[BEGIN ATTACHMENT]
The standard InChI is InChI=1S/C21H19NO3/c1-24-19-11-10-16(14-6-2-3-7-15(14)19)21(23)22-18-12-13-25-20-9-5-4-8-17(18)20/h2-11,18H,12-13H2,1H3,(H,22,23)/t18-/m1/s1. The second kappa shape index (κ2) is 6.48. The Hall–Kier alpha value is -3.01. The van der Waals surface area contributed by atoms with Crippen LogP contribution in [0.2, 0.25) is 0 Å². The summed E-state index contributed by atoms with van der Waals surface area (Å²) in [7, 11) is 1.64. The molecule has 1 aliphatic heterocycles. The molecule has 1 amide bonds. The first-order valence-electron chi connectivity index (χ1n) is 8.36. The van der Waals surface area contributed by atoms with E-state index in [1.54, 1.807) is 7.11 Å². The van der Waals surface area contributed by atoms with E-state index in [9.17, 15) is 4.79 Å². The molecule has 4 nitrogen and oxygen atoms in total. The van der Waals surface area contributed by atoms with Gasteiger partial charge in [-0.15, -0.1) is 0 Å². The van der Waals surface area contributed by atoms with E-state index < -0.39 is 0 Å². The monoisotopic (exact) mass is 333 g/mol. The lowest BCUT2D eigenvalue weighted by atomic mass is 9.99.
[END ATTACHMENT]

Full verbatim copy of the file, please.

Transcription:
The standard InChI is InChI=1S/C21H19NO3/c1-24-19-11-10-16(14-6-2-3-7-15(14)19)21(23)22-18-12-13-25-20-9-5-4-8-17(18)20/h2-11,18H,12-13H2,1H3,(H,22,23)/t18-/m1/s1. The second kappa shape index (κ2) is 6.48. The Hall–Kier alpha value is -3.01. The van der Waals surface area contributed by atoms with Crippen LogP contribution in [0.2, 0.25) is 0 Å². The summed E-state index contributed by atoms with van der Waals surface area (Å²) in [7, 11) is 1.64. The molecule has 1 aliphatic heterocycles. The molecule has 1 amide bonds. The first-order valence-electron chi connectivity index (χ1n) is 8.36. The van der Waals surface area contributed by atoms with E-state index in [1.54, 1.807) is 7.11 Å². The van der Waals surface area contributed by atoms with E-state index in [9.17, 15) is 4.79 Å². The molecule has 4 nitrogen and oxygen atoms in total. The van der Waals surface area contributed by atoms with Gasteiger partial charge in [-0.15, -0.1) is 0 Å². The van der Waals surface area contributed by atoms with E-state index < -0.39 is 0 Å². The monoisotopic (exact) mass is 333 g/mol. The lowest BCUT2D eigenvalue weighted by atomic mass is 9.99.